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The Effects of Memory Set Accessibility and Relevance on the Use of Memory Information during Product Choice
Sarah Fisher Gardial, David W. Schumann, Russell Smith and ED Petkus, Jr.
Vol. 4, No. 3 (Jul., 1993), pp. 241-251
Published by: Springer
Stable URL: http://www.jstor.org/stable/40216304
Page Count: 11
You can always find the topics here!Topics: Brands, Information relevance, Consumer research, Memory, Advertising campaigns, Cameras, Information retrieval, Relevant alternatives, Marketing, Product choice
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The Accessibility-Relevance framework provides a useful perspective to consider the retrieval and use of memory information during product decision making (Alba, Lynch, and Hutchinson, 1990; Lynch, Marmorstein, and Weigold, 1989). However, it considers accessibility on an individual brand basis, while actual product choice often includes information across multiple alternatives. Thus, memory set accessibility (MSA), the relative accessibility across memory brands, is introduced as a potentially important but unexplored issue within the Accessibility-Relevance research stream. This study 1) provides an explanation for how MSA may produce results which significantly expand the current Accessibility-Relevance conceptualization and 2) considers the effects of MSA and relevance on both brand processing and choice.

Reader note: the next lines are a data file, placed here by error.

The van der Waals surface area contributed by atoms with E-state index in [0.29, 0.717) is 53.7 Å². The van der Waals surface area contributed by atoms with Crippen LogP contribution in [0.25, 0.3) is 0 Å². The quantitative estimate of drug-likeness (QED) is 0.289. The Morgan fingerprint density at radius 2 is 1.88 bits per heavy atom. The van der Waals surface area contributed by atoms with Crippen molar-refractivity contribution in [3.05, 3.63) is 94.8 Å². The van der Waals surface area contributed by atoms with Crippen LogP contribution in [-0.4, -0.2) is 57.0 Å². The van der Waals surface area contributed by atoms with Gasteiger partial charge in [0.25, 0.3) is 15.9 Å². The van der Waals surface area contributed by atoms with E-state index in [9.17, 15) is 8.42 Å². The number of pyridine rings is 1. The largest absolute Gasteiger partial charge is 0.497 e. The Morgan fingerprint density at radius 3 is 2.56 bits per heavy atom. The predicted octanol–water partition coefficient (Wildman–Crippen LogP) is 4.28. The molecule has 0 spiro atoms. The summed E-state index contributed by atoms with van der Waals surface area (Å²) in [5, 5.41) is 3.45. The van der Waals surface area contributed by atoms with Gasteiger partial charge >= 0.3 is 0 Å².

Marketing Letters © 1993 Springer